|Die Frankfurt-Tipp Bewertung:|
|Originaltitel:||Il Capitale Umano|
|Laufzeit:||Approx. 110 min.|
|FSK:||From 12 years|
The appearance is perfect - but it deceives: when the young Serena (Matilde Gioli) starts a liaison with Massimiliano, the son of the wealthy and influential Bernaschis, all participants are animated by happiness. Giovanni (Fabrizio Gifuni) and Carla Bernaschi (Valeria Bruni Tedeschi) are extremely taken with the self-confident young woman. And her father Dino (Fabrizio Bentivoglio), a small real estate agent, sees the relationship as an opportunity to make new, important contacts for his financial future. But behind the façade it looks quite different. The relationship between Serena and Massimiliano is not what it seems. Carla is not the happy sunshine she gives to the outside world, but a bored woman with a longing for self-realization. And the financial security that Dino pretends to have in order to be able to enter into a lucrative deal with Giovanni does not exist either. The house of cards, built of lies, betrayal and greed, slowly begins to wobble before a tragic accident threatens to bring it to a complete collapse…
Director Paolo Virzi traces the events that lead to the accident and its consequences from three different angles. But "The sweet greed" not only changes the perspective from which the story is told several times. Also the sound changes again and again. The result is a bitter, cynical social satire that is sometimes relaxed and humorous and sometimes gloomy and tragic. Virzi manages very well to counteract the viewer's expectations over and over again, to steer the story in a new direction and also to give seemingly unimportant details an important meaning in retrospect. The result is a surprising, stirring and entertaining overall picture that long hides its true character under the façade of a seemingly unagitated and reserved production.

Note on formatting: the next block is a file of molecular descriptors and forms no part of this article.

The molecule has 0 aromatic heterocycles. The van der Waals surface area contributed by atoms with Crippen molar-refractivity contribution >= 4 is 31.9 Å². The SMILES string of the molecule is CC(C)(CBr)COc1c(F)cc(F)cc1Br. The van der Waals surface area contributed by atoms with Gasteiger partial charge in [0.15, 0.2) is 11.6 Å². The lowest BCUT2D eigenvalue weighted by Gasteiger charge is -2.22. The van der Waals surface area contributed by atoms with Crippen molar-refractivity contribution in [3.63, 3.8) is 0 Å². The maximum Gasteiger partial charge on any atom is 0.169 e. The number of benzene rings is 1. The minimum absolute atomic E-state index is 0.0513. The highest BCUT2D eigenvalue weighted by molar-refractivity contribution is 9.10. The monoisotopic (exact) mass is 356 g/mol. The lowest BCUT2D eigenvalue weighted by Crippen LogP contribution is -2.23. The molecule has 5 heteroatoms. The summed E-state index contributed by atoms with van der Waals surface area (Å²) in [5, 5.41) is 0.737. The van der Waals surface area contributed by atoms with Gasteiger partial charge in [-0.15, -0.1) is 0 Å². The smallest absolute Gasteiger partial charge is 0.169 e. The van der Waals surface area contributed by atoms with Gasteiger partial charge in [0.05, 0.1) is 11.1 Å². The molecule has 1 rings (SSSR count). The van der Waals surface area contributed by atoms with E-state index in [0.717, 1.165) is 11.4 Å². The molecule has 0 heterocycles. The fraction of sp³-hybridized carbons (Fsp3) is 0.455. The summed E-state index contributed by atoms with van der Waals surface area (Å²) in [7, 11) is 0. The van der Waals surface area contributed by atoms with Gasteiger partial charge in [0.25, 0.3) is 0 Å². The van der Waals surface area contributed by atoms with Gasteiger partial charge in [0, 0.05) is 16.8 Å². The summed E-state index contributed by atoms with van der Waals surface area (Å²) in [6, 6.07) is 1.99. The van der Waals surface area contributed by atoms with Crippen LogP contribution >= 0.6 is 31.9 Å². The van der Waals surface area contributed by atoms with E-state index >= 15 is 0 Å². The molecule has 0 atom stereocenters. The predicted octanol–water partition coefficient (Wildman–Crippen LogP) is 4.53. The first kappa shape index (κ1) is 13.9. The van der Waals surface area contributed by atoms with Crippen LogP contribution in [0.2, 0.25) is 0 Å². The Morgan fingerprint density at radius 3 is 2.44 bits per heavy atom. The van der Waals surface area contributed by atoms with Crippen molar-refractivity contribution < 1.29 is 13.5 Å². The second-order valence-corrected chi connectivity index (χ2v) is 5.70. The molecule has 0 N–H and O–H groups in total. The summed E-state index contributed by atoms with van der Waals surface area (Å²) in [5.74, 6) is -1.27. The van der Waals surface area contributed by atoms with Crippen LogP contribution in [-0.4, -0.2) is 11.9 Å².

How evil the story of wealth and power actually is only really reveals itself after the final scene and the ensuing fade in, which also explains the original title ("Il Capitale Umano", i.e. human capital) very well. Even though numerous moments before that were strong, amusing or stirring in their own right, it's the overall picture that comes together at the end that really makes you think, which doesn't stop after the credits are over.
Garried by an absolutely convincing cast, "Die süsse Gier" offers profound entertainment for lovers of European arthouse cinema. Paolo Virzi shows perfectly that even sophisticated cinema can be presented in an easy way and that intelligently constructed stories with depth and entertainment do not necessarily have to exclude each other. A great pleasure, whose uncompromising ending is unfortunately a bit too close to reality for one to like. Not necessarily material for the multiplexes, but first-class program cinema food, for which there is a deserved "absolutely worth seeing"!
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